Yesterday we left from Ruthven Barracks, and drove to Glasgow and got a hotel there. We spent the night and then went to the airport to fly back to the USA. Our plane flight left about 10:30 a.m. Then we flew to Iceland, because our plane flight was on Iceland Air. We could have gone on a tour, because we had to wait for a long time, but we did not schedule it ahead. Then we took off to go to Baltimore. On the plane, Stephen was bored so he took pictures of himself with his camera. Here are a FEW (he took about 15 that he didn't delete. Some of them are of out the window.) He even took one of his cheek, which came out bright orange. He finally fell asleep right before the plane started descending (it was about midnight in Glasgow) and it was hard to wake him up when we had to get off the plane.

Here is a picture of Iceland (from the plane as well)
We really enjoyed our trip to Scotland.

Scotland - Day 13

On day 13 in Scotland we went to Urquhart Castle, the Loch Ness exhibit, and Ruthven Barracks. First we went to Urquhart Castle. Urquhart Castle is a castle on the southern end of Loch Ness. Urquhart Castle was a significant place and before it was destroyed, it was the largest castle in Scotland. For 2,000 years or more, Urquhart castle was of strategical importance to anyone who wanted to control it. The castle was known in ancient times as "the spine of Britain." Urquhart Castle was given to the Durward family in the 1230s. The castle was given to Sir James Grant in 1509. This is a picture of the castle.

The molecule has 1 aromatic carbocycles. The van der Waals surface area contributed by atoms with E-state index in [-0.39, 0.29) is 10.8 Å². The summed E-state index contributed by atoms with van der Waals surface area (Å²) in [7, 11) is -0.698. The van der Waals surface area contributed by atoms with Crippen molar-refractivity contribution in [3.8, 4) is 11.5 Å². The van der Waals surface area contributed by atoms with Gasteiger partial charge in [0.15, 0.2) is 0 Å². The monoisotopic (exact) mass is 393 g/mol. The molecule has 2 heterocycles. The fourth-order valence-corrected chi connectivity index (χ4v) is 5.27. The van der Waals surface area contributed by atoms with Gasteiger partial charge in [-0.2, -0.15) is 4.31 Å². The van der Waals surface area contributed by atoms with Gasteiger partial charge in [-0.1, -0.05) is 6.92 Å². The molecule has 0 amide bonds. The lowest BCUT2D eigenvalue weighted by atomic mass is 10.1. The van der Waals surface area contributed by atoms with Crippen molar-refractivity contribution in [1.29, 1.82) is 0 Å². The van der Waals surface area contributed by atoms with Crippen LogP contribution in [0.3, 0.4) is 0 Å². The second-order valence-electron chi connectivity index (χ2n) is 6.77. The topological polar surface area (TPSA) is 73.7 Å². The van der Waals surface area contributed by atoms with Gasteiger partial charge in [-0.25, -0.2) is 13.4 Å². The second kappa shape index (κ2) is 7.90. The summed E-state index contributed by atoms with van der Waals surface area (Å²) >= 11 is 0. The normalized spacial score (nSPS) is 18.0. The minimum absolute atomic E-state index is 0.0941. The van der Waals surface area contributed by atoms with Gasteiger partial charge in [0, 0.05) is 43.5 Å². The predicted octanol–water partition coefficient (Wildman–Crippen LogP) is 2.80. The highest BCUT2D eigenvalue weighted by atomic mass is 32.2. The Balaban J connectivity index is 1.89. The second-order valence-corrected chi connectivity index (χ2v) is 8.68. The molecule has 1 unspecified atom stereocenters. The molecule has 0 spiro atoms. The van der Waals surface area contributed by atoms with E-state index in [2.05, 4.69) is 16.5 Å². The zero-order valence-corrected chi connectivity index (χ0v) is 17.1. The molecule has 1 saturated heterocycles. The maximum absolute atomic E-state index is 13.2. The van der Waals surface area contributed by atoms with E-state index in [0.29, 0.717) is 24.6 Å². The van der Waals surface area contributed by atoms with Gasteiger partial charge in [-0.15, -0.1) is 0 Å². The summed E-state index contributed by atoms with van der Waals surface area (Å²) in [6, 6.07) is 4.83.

In front of the castle was a trebuchet. This is a picture of Stephen next to it.

Stephen did a speech about Nessy, also known as the Loch Ness monster. This is a picture of Stephen giving his speech.

Then we went to the Loch Ness exhibit. Some people think Nessy real and some people do not. Some people think you just can not know. Some stories of Nessy are very old, and are stories of Nessy attacking ships. Nessy could have been alive before and then gotten killed when she attacked a ship. Nessy could just be an optical illusion, which is thinking you see things when you really don't. There are so many different sightings of Nessy that you could not choose what Nessy looks like if you said he was real. Also, a great sea monster would probably need more waters to find food in than just Loch Ness. There are some "fakes" of Nessy that people have thought were true. This is a picture of an imitation Loch Ness floating in a small pond in front of the museum. The exhibit was very well done, but Daddy said it was a little pricey. Then we went to Ruthven Barracks. There was nothing at Ruthven Barracks but ruins of the Barracks. Ruthven Barracks was first a castle that over looked an important ford over the River Spey. It was fought over in the civil wars of Scotland. The first castle was destroyed in 1451, but rebuilt in 1459 as a much grander fortification. It was greatly damaged by Viscount Dundee and the Jacobites in the first Jacobite uprising.